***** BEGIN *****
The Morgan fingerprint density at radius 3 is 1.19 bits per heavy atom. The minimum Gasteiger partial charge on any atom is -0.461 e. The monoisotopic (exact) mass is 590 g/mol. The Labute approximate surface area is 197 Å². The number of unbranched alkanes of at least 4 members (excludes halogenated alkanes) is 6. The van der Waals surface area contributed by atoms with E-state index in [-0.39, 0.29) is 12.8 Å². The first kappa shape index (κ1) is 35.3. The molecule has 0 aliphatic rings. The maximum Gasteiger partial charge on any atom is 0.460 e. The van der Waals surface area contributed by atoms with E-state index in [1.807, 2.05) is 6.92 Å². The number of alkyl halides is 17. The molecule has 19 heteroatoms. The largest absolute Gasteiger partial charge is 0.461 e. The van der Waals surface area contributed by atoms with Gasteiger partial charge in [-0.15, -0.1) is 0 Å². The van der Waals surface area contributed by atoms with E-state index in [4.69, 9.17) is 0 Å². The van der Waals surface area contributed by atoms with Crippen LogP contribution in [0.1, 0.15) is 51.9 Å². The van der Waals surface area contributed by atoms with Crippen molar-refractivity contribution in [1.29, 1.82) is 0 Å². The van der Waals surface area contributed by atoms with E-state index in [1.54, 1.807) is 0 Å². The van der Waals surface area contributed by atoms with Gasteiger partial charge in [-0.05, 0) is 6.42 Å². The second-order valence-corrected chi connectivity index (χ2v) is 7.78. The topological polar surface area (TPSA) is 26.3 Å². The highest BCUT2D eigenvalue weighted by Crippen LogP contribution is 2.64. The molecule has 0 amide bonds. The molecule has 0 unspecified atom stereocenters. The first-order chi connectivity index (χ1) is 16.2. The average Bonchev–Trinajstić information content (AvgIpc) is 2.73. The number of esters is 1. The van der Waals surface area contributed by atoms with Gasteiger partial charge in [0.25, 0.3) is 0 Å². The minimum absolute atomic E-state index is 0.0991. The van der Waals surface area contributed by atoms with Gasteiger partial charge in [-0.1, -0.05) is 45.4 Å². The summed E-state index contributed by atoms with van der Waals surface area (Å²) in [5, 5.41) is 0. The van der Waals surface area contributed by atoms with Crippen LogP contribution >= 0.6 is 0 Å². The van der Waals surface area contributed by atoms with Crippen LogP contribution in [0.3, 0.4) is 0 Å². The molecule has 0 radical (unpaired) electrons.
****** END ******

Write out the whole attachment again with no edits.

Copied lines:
The Morgan fingerprint density at radius 3 is 1.19 bits per heavy atom. The minimum Gasteiger partial charge on any atom is -0.461 e. The monoisotopic (exact) mass is 590 g/mol. The Labute approximate surface area is 197 Å². The number of unbranched alkanes of at least 4 members (excludes halogenated alkanes) is 6. The van der Waals surface area contributed by atoms with E-state index in [-0.39, 0.29) is 12.8 Å². The first kappa shape index (κ1) is 35.3. The molecule has 0 aliphatic rings. The maximum Gasteiger partial charge on any atom is 0.460 e. The van der Waals surface area contributed by atoms with E-state index in [1.807, 2.05) is 6.92 Å². The number of alkyl halides is 17. The molecule has 19 heteroatoms. The largest absolute Gasteiger partial charge is 0.461 e. The van der Waals surface area contributed by atoms with Gasteiger partial charge in [-0.15, -0.1) is 0 Å². The van der Waals surface area contributed by atoms with E-state index in [4.69, 9.17) is 0 Å². The van der Waals surface area contributed by atoms with Crippen LogP contribution in [0.1, 0.15) is 51.9 Å². The van der Waals surface area contributed by atoms with Crippen molar-refractivity contribution in [1.29, 1.82) is 0 Å². The van der Waals surface area contributed by atoms with E-state index in [1.54, 1.807) is 0 Å². The van der Waals surface area contributed by atoms with Gasteiger partial charge in [-0.05, 0) is 6.42 Å². The second-order valence-corrected chi connectivity index (χ2v) is 7.78. The topological polar surface area (TPSA) is 26.3 Å². The highest BCUT2D eigenvalue weighted by Crippen LogP contribution is 2.64. The molecule has 0 amide bonds. The molecule has 0 unspecified atom stereocenters. The first-order chi connectivity index (χ1) is 16.2. The average Bonchev–Trinajstić information content (AvgIpc) is 2.73. The number of esters is 1. The van der Waals surface area contributed by atoms with Gasteiger partial charge in [0.25, 0.3) is 0 Å². The minimum absolute atomic E-state index is 0.0991. The van der Waals surface area contributed by atoms with Gasteiger partial charge in [-0.1, -0.05) is 45.4 Å². The summed E-state index contributed by atoms with van der Waals surface area (Å²) in [5, 5.41) is 0. The van der Waals surface area contributed by atoms with Crippen LogP contribution >= 0.6 is 0 Å². The van der Waals surface area contributed by atoms with Crippen LogP contribution in [0.3, 0.4) is 0 Å². The molecule has 0 radical (unpaired) electrons.